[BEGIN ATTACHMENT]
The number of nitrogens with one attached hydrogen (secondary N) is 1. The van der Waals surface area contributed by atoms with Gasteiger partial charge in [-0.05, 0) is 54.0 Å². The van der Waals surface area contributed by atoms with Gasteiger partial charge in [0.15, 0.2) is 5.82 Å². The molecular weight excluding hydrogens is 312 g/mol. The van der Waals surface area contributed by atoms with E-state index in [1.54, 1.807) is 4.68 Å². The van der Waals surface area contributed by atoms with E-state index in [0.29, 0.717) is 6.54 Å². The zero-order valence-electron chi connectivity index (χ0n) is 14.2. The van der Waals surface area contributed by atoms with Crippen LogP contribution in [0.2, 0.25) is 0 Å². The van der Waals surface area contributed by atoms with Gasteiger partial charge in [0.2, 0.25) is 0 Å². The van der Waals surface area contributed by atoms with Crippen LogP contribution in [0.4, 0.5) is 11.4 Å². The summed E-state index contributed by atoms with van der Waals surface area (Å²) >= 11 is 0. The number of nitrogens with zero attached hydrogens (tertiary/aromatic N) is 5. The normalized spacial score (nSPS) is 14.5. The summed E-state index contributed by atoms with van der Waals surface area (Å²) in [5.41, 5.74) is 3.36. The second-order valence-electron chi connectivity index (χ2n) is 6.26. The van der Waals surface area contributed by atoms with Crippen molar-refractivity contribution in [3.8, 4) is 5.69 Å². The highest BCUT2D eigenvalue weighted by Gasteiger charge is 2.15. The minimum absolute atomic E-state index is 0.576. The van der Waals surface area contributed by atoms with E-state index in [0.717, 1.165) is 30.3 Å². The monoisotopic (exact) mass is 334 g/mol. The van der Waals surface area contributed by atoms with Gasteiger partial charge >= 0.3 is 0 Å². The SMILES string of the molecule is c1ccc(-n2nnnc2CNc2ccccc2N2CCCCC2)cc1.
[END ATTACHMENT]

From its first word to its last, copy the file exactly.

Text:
The number of nitrogens with one attached hydrogen (secondary N) is 1. The van der Waals surface area contributed by atoms with Gasteiger partial charge in [-0.05, 0) is 54.0 Å². The van der Waals surface area contributed by atoms with Gasteiger partial charge in [0.15, 0.2) is 5.82 Å². The molecular weight excluding hydrogens is 312 g/mol. The van der Waals surface area contributed by atoms with E-state index in [1.54, 1.807) is 4.68 Å². The van der Waals surface area contributed by atoms with E-state index in [0.29, 0.717) is 6.54 Å². The zero-order valence-electron chi connectivity index (χ0n) is 14.2. The van der Waals surface area contributed by atoms with Crippen LogP contribution in [0.2, 0.25) is 0 Å². The van der Waals surface area contributed by atoms with Gasteiger partial charge in [0.2, 0.25) is 0 Å². The van der Waals surface area contributed by atoms with Crippen LogP contribution in [0.4, 0.5) is 11.4 Å². The summed E-state index contributed by atoms with van der Waals surface area (Å²) >= 11 is 0. The number of nitrogens with zero attached hydrogens (tertiary/aromatic N) is 5. The normalized spacial score (nSPS) is 14.5. The summed E-state index contributed by atoms with van der Waals surface area (Å²) in [5.41, 5.74) is 3.36. The second-order valence-electron chi connectivity index (χ2n) is 6.26. The van der Waals surface area contributed by atoms with Crippen molar-refractivity contribution in [3.8, 4) is 5.69 Å². The highest BCUT2D eigenvalue weighted by Gasteiger charge is 2.15. The minimum absolute atomic E-state index is 0.576. The van der Waals surface area contributed by atoms with E-state index in [0.717, 1.165) is 30.3 Å². The monoisotopic (exact) mass is 334 g/mol. The van der Waals surface area contributed by atoms with Gasteiger partial charge >= 0.3 is 0 Å². The SMILES string of the molecule is c1ccc(-n2nnnc2CNc2ccccc2N2CCCCC2)cc1.